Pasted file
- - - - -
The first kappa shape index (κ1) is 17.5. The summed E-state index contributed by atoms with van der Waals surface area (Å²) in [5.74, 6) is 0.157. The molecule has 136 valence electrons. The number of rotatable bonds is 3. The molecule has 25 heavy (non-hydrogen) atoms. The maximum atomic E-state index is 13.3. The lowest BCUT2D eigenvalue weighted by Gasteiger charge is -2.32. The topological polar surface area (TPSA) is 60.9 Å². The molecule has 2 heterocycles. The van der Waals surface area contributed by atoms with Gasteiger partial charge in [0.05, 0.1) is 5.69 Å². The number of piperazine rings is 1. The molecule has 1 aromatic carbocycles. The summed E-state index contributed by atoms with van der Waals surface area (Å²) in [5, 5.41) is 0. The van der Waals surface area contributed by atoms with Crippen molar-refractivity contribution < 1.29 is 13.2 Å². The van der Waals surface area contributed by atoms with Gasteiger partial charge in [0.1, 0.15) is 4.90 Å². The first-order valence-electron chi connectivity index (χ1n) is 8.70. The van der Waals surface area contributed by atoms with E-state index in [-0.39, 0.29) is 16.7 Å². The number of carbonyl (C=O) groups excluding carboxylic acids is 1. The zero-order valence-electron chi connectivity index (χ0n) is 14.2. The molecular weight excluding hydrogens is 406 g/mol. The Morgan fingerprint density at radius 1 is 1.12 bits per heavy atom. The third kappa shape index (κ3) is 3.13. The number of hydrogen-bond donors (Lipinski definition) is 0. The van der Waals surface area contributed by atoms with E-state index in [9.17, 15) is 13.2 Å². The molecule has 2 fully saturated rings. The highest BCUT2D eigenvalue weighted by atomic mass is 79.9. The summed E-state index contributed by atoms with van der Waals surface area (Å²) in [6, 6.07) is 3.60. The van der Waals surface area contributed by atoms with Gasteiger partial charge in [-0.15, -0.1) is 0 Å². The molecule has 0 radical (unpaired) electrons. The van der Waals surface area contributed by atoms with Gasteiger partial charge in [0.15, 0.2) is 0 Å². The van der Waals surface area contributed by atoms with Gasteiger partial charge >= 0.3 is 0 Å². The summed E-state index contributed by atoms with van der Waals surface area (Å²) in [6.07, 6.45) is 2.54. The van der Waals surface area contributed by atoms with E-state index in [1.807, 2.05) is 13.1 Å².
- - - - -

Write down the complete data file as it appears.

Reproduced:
The first kappa shape index (κ1) is 17.5. The summed E-state index contributed by atoms with van der Waals surface area (Å²) in [5.74, 6) is 0.157. The molecule has 136 valence electrons. The number of rotatable bonds is 3. The molecule has 25 heavy (non-hydrogen) atoms. The maximum atomic E-state index is 13.3. The lowest BCUT2D eigenvalue weighted by Gasteiger charge is -2.32. The topological polar surface area (TPSA) is 60.9 Å². The molecule has 2 heterocycles. The van der Waals surface area contributed by atoms with Gasteiger partial charge in [0.05, 0.1) is 5.69 Å². The number of piperazine rings is 1. The molecule has 1 aromatic carbocycles. The summed E-state index contributed by atoms with van der Waals surface area (Å²) in [5, 5.41) is 0. The van der Waals surface area contributed by atoms with Crippen molar-refractivity contribution < 1.29 is 13.2 Å². The van der Waals surface area contributed by atoms with Gasteiger partial charge in [0.1, 0.15) is 4.90 Å². The first-order valence-electron chi connectivity index (χ1n) is 8.70. The van der Waals surface area contributed by atoms with E-state index in [-0.39, 0.29) is 16.7 Å². The number of carbonyl (C=O) groups excluding carboxylic acids is 1. The zero-order valence-electron chi connectivity index (χ0n) is 14.2. The molecular weight excluding hydrogens is 406 g/mol. The Morgan fingerprint density at radius 1 is 1.12 bits per heavy atom. The third kappa shape index (κ3) is 3.13. The number of hydrogen-bond donors (Lipinski definition) is 0. The van der Waals surface area contributed by atoms with E-state index in [9.17, 15) is 13.2 Å². The molecule has 2 fully saturated rings. The highest BCUT2D eigenvalue weighted by atomic mass is 79.9. The summed E-state index contributed by atoms with van der Waals surface area (Å²) in [6, 6.07) is 3.60. The van der Waals surface area contributed by atoms with Gasteiger partial charge in [-0.15, -0.1) is 0 Å². The molecule has 0 radical (unpaired) electrons. The van der Waals surface area contributed by atoms with Gasteiger partial charge in [0.15, 0.2) is 0 Å². The van der Waals surface area contributed by atoms with Gasteiger partial charge >= 0.3 is 0 Å². The summed E-state index contributed by atoms with van der Waals surface area (Å²) in [6.07, 6.45) is 2.54. The van der Waals surface area contributed by atoms with E-state index in [1.807, 2.05) is 13.1 Å².